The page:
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On June 26, 2020, Governor Ron DeSantis signed fifteen bills into law, including HB 441, a revision to the allowable maximum dollar amount for continuing contracts for construction projects. Increasing the dollar cap from $2 million to $4 million, the legislation revises the maximum dollar amount that a public entity can spend to procure certain services under a continuing contract.
- 11.14.18The Rules, They Are A Changin’: Recent Amendments to the Florida Rules of Appellate Procedure and the Florida Rules of Judicial Administration
In our latest Florida Appellate Law Blog post, Fort Lauderdale associate Amy Wessel discusses some of the notable amendments to the Florida Rules of Appellate Procedure and Florida Rules of Judicial Administration that will go into effect on January 1, 2019.
Chances are, parties to Florida real estate contracts didn’t give much thought to a force majeure clause when they drafted their agreement, other than to make sure there was one and, possibly, to make sure it covered hurricanes.
Hackers are taking advantage of the health scare to spread their own infections, including creating malicious Coronavirus-related domains and selling malware to other hackers on the dark web. Hackers will use society’s desire of having information on the latest developments. The danger of falling prey to phishing schemes is at an all-time high as people will tend to react more quickly to receive frequent coronavirus updates for their local area especially while working remotely from home.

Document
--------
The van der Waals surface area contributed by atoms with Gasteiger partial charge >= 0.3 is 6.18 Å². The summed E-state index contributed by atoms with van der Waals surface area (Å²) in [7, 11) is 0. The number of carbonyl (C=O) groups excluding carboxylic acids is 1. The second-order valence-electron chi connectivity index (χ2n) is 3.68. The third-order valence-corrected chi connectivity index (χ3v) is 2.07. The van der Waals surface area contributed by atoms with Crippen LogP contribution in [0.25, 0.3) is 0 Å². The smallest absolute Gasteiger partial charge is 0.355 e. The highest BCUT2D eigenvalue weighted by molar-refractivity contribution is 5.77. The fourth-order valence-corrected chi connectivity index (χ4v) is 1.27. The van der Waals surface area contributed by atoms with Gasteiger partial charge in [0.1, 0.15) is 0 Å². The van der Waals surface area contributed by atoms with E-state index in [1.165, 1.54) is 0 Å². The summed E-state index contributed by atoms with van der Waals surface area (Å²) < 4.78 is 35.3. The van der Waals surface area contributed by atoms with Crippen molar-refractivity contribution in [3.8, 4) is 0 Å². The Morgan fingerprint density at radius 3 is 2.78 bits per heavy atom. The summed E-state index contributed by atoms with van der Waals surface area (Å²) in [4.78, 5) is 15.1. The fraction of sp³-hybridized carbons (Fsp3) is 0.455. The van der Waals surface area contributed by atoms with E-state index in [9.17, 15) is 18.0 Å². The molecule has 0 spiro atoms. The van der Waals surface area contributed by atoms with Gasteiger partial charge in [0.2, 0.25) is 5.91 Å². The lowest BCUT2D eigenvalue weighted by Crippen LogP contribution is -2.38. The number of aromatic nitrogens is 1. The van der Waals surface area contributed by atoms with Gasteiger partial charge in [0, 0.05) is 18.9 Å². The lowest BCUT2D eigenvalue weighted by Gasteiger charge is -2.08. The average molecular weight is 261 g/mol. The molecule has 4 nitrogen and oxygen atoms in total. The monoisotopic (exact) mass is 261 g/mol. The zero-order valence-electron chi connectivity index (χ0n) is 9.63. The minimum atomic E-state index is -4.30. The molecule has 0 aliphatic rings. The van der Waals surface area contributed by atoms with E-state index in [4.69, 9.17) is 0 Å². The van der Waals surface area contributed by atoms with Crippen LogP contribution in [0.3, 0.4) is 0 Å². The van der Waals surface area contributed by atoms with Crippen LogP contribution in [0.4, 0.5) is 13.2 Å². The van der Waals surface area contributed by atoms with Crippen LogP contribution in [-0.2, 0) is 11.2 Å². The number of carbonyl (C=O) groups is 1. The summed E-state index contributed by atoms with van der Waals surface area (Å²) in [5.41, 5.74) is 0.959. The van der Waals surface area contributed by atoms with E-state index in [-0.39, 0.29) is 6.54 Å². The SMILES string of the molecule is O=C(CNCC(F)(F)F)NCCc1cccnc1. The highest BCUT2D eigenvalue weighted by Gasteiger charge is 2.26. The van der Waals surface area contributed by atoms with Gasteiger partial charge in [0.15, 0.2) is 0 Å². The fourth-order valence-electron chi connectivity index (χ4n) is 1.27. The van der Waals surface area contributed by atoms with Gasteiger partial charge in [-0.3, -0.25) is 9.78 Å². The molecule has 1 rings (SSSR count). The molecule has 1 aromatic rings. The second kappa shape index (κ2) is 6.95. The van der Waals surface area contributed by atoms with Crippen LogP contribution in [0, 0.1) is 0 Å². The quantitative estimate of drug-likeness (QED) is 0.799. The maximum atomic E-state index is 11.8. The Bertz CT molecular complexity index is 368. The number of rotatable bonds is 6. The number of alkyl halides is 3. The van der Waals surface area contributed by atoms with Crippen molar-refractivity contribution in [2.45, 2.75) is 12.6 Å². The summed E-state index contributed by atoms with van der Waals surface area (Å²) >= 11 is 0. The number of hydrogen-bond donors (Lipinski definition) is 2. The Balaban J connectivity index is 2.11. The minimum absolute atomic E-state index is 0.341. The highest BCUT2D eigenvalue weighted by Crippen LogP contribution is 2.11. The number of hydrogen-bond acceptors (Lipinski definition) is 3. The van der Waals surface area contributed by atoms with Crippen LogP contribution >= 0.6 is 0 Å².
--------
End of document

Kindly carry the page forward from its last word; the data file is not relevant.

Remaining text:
Andrew Schwartz explains how and why contractors should use Florida’s Public Records Act to maximum effect in this “Bidding Smarter in Florida” series.
Fair Labor Standards Act (“FLSA”) claims are common in the hospitality industry and can result in significant financial damage. It is imperative that employers are proactive and review their timekeeping policies with legal counsel. Below are six of the most common FLSA-related pitfalls for employers to avoid.
As businesses reopen and employees working remotely begin to return to their workplaces, employers are facing difficult questions on how to prepare their workplaces to operate in the midst of a deadly pandemic. The U.S. Department of Labor’s Occupational Safety and Health Administration (“OSHA”) recently published guidance to assist employers and workers on how to safely return to the physical workplace during the COVID-19 pandemic.
- 8.5.20Looking to Compel Arbitration? Recent Supreme Court Decision Suggests Additional Tools are Available
New U.S. Supreme Court Opinion discusses an expansive view of the Federal Arbitration Act, holding that federal courts can apply domestic laws to fill in the gaps where the New York Convention is silent, as yet another basis for courts to compel a dispute to arbitration.